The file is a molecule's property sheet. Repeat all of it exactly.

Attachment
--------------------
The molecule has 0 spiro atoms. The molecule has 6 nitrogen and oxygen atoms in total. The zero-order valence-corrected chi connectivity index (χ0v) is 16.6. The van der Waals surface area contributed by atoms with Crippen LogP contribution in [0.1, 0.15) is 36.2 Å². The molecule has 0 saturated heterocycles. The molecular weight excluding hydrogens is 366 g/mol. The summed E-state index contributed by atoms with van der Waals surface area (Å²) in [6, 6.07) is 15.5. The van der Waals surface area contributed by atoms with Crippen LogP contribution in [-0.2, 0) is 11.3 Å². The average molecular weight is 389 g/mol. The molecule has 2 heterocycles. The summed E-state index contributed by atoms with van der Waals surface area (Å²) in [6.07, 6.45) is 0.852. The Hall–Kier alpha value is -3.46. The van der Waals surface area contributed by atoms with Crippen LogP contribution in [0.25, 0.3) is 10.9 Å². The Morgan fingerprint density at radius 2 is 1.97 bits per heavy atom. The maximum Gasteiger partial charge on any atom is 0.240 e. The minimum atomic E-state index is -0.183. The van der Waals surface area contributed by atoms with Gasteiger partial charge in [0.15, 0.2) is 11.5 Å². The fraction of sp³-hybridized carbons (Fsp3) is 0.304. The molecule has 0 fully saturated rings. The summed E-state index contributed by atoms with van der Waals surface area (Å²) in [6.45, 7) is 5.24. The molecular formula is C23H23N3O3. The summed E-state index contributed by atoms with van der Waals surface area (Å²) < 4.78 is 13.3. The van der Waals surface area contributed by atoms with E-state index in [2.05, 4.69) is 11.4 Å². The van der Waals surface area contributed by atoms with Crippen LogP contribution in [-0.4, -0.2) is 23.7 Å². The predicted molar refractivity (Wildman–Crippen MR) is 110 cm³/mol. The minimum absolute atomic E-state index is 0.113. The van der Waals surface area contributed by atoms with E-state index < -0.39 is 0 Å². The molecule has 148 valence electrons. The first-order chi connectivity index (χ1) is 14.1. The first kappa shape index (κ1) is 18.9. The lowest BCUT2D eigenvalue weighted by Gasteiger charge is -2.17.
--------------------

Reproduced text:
The molecule has 0 spiro atoms. The molecule has 6 nitrogen and oxygen atoms in total. The zero-order valence-corrected chi connectivity index (χ0v) is 16.6. The van der Waals surface area contributed by atoms with Crippen LogP contribution in [0.1, 0.15) is 36.2 Å². The molecule has 0 saturated heterocycles. The molecular weight excluding hydrogens is 366 g/mol. The summed E-state index contributed by atoms with van der Waals surface area (Å²) in [6, 6.07) is 15.5. The van der Waals surface area contributed by atoms with Crippen LogP contribution in [-0.2, 0) is 11.3 Å². The average molecular weight is 389 g/mol. The molecule has 2 heterocycles. The summed E-state index contributed by atoms with van der Waals surface area (Å²) in [6.07, 6.45) is 0.852. The Hall–Kier alpha value is -3.46. The van der Waals surface area contributed by atoms with Crippen LogP contribution in [0.25, 0.3) is 10.9 Å². The Morgan fingerprint density at radius 2 is 1.97 bits per heavy atom. The maximum Gasteiger partial charge on any atom is 0.240 e. The minimum atomic E-state index is -0.183. The van der Waals surface area contributed by atoms with Gasteiger partial charge in [0.15, 0.2) is 11.5 Å². The fraction of sp³-hybridized carbons (Fsp3) is 0.304. The molecule has 0 fully saturated rings. The summed E-state index contributed by atoms with van der Waals surface area (Å²) in [6.45, 7) is 5.24. The molecular formula is C23H23N3O3. The summed E-state index contributed by atoms with van der Waals surface area (Å²) < 4.78 is 13.3. The van der Waals surface area contributed by atoms with E-state index in [2.05, 4.69) is 11.4 Å². The van der Waals surface area contributed by atoms with Crippen LogP contribution in [-0.4, -0.2) is 23.7 Å². The predicted molar refractivity (Wildman–Crippen MR) is 110 cm³/mol. The minimum absolute atomic E-state index is 0.113. The van der Waals surface area contributed by atoms with E-state index < -0.39 is 0 Å². The molecule has 148 valence electrons. The first-order chi connectivity index (χ1) is 14.1. The first kappa shape index (κ1) is 18.9. The lowest BCUT2D eigenvalue weighted by Gasteiger charge is -2.17.